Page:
"I will eat the sandwich."
Translation:Εγώ θα τρώω το σάντουιτς.
So, does Greek have essentially a complete set of perfective and imperfective paired verbs, like Slavic languages?
I too have been given to understand that there is some terminological distinction between perfect and perfective, though I have no idea why a future perfect, for instance, would not be perfective. In any case, all of my linguistic terminology is both dimly understood and decades out of date.
Greek verbs usually have two stems: present and aorist. The present stem is used mostly for the present indicative, present subjunctive (used e.g. in imperfective future), and imperfect; the aorist stem mostly in the aorist indicative (with a generally past meaning) and aorist subjunctive (used e.g. in perfective future).
They don't form perfective by adding a prefix, and so you can't have one imperfective verb corresponding to several perfective ones as in Slavic.
Nearly all verbs have both stems, but some only have one, meaning that they can only be used in one aspect -- for example, είμαι only has a present stem and so doesn't form perfective aspect. (Sometimes υπήρξα from υπάρχω is used as a quasi-aorist of είμαι.) Another example is ξέρω which has ήξερα but no other stem.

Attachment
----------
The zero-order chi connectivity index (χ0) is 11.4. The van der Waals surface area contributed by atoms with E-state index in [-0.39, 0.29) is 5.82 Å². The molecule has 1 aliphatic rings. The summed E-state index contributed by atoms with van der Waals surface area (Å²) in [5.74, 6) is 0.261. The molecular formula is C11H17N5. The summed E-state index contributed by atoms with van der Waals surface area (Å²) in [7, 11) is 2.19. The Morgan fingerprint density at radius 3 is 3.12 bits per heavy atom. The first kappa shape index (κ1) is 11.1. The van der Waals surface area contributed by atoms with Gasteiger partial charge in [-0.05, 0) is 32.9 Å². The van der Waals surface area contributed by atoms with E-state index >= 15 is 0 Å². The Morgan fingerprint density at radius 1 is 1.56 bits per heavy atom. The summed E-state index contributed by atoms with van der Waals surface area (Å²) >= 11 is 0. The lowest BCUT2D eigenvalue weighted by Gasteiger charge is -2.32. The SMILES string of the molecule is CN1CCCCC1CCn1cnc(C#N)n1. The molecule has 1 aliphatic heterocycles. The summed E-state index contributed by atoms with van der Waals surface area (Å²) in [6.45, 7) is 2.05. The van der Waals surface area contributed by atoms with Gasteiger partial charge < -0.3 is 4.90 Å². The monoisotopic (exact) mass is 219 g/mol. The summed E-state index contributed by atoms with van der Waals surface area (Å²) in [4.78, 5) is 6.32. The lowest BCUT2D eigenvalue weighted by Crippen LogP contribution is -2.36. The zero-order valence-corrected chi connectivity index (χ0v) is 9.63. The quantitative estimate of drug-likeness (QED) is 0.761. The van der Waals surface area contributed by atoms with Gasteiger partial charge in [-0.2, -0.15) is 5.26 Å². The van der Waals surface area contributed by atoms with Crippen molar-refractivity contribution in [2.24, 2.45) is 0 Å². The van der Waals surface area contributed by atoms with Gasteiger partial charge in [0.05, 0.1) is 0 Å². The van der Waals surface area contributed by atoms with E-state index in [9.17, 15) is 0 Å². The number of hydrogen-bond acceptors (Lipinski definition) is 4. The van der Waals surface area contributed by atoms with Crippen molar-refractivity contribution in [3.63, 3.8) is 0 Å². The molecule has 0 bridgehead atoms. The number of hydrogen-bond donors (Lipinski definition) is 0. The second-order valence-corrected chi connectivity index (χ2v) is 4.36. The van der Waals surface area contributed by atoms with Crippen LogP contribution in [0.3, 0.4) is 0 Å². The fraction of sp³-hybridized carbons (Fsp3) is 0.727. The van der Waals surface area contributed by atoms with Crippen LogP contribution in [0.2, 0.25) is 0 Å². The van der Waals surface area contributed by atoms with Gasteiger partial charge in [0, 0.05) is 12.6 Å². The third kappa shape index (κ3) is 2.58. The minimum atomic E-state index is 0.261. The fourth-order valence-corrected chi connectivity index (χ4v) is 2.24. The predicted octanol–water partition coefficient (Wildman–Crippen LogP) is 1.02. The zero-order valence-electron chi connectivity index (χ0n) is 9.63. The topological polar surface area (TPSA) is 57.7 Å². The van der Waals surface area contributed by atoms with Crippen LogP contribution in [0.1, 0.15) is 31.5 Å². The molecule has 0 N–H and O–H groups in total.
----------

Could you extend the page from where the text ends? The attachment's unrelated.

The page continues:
Often, those will be state verbs where single-event doesn't make much sense: you don't "be" or "know" just once, you usually do it over a period of time, even if in English we don't say "I am knowing that fact".
So they don't feel like paired verbs to me, just like two stems of one and the same verb.
Yes, "to eat" has the stems τρω(γ)- and φα(γ)-; it's one of the more irregular ones.
I think that those stems used to be separate verbs as well (τρώγω "chew" and εσθίω, φαγ- "eat"), a bit like how the nearly-obsolate "wend" supplied the past participle "went" for the English verb "to go".
Similarly with (ε)ιδ-, the aorist stem that is now paired with βλεπ- but which used to be paired, I think, with οράω.
In most cases, though, the relationship is a bit more obvious even where the stems differ a bit from each other.
I remember once, when I was at the beginning of learning Greek, seeing the verb έπεσε and struggling to find the dictionary form of that verb; I knew enough to know that the έ was likely a temporal augment and not part of the stem and that -σ- was probably the sign of the aorist and similarly not part of the stem, but I guessed the verb might be πέζω... turned out it's πέφτω, and the whole -φτ- got swallowed by the -σ-.